Corrupt Bank Practices Sap Yugoslav Economy

Serbs lose savings from underworld schemes to subvert sanctions

TENS of thousands of panicked Belgraders besieged a soccer stadium yesterday where numbered tickets were being given to withdraw money from a private bank. The rush followed the collapse last week of another private bank whose owner fled to Israel, leaving a tangle that threatens to bring down the whole economy of the remaining Yugoslavia.

Jezdimir Vasiljevic, once regarded here as a financial magician, fled the country after a series of events that include the arrest of two ministers and several mysterious deaths. He has announced that at least some small investors will recover their savings once his assets in Yugoslavia are liquidated. But diplomats say his flight has started the collapse of a private banking system whose influence is pervasive and interest rates exorbitant.

Depositors besieging the soccer stadium agree.

"Putting my money in this [Dafiment] bank was the only way to survive," said Vesna Djordjevic, a factory worker who has lost her job when the factory closed because of United Nations sanctions. "I put all my savings in - I'm afraid I am going to lose it all. I don't know what I am going to do."

The flight of Mr. Vasiljevic, popularly known as Gazda (Big Chief) Jezda, has led to the exposure of a network of semi-legal institutions which came into being following the outbreak of Yugoslavia's civil war in 1991 and the imposition of UN sanctions, which have virtually shut down the country's legitimate economy.

Private banks, such as Vasiljevic's Jugoskandic and its rival Dafiment Bank, have been the heart of this network. Offering fabulous interest rates - 200 percent a month on dinar accounts, 15 percent a month on hard currency accounts - they have apparently been used to soak up money people have kept in their mattresses, diplomats say. They have also allowed people to survive in a time of more than 50 percent unemployment and 25,000 percent annual inflation. The private banks are said to be involved in smu ggling goods banned by the sanctions, and laundering drug money.

Depositors have besieged the banks and the parliament, demanding that Vasiljevic address them on television from Israel. Many hope something may be salvaged even though the acting director has admitted the bank could not meet its obligations.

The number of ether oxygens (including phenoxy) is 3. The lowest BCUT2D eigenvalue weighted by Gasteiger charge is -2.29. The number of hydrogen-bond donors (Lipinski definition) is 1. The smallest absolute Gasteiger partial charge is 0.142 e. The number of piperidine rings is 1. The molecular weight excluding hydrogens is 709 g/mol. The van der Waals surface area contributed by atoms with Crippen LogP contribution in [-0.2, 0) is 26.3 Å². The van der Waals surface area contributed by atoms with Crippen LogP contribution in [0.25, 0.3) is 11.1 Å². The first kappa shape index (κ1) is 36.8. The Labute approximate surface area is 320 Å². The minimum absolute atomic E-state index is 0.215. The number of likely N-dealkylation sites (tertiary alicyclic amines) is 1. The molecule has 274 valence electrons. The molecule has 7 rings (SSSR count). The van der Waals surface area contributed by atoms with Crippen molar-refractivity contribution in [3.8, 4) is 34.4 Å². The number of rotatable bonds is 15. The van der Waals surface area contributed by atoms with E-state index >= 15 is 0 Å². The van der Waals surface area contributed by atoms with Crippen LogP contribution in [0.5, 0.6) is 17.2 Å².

Informed sources said Bobby Fischer, the American former world chess champion who has been living here since last September, is one of the largest depositors in the collapsed Jugoskandic.

Vasiljevic lured the reclusive Mr. Fischer out of retirement last summer by offering him $1 million to play his old Russian archrival Boris Spassky. Vasiljevic also put up a $5 million purse for the tournament billed as the "world chess championship."

The government has made no official statements on the scandal. But the government-controlled media have been attempting to control damage and discourage a run on other private banks.

Shortly before Vasiljevic's unexpected flight, police arrested several people believed to be linked to him. Among them were Serbian ministers for trade, Velimir Mihajicvic and Sava Vlajkovic, who are said by police to have received 1.5 million deutsche marks "in connection with oil imports." Police claimed that when they arrested Mr. Mihajicvic, they found 700,000 deutsche marks in cash in his apartment.

From Israel, Vasiljevic accused other close associates of Serbian President Slobodan Milosevic of extorting such large bribes from his bank that it could no longer operate.

Among the accused are two former prime ministers of Serbia, Dragutan Zelenovic and Radoman Bozovic (now president of the federal parliament), as well as top Belgrade official Nobojsa Covic, whom Vasiljevic said extorted 200,000 deutsche marks last December. Mr. Covic conceded receiving the 200,000 marks, but insisted it was a "voluntary contribution" to his election campaign.

A range of theories as to why Vasiljevic took flight is circulating in Belgrade. One claims that he lost out in a financial power struggle to his main rival, Dafina Milenovic, known simply as Dafina, the owner of Dafiment Bank, who is said to be directly protected by Mr. Milosevic. Her banks give similarly fantastic rates of interest. Depositors in her banks were besieging the soccer stadium yesterday.

Another theory advanced by diplomats holds that Vasiljevic may be working for Milosevic, preparing the ground for the Serbian president to remove certain officials, including Montenegrin leaders, who have been increasingly dissatisfied with their union with Serbia in the new Yugoslavia declared by Milosevic in January last year.

Since he arrived in Israel, he has attempted to play the crusading knight exposing the corruption of top politicians for the good of the people.

In particular, he has accused top Montenegrin leaders, including the president and prime minister, of extorting huge bribes.

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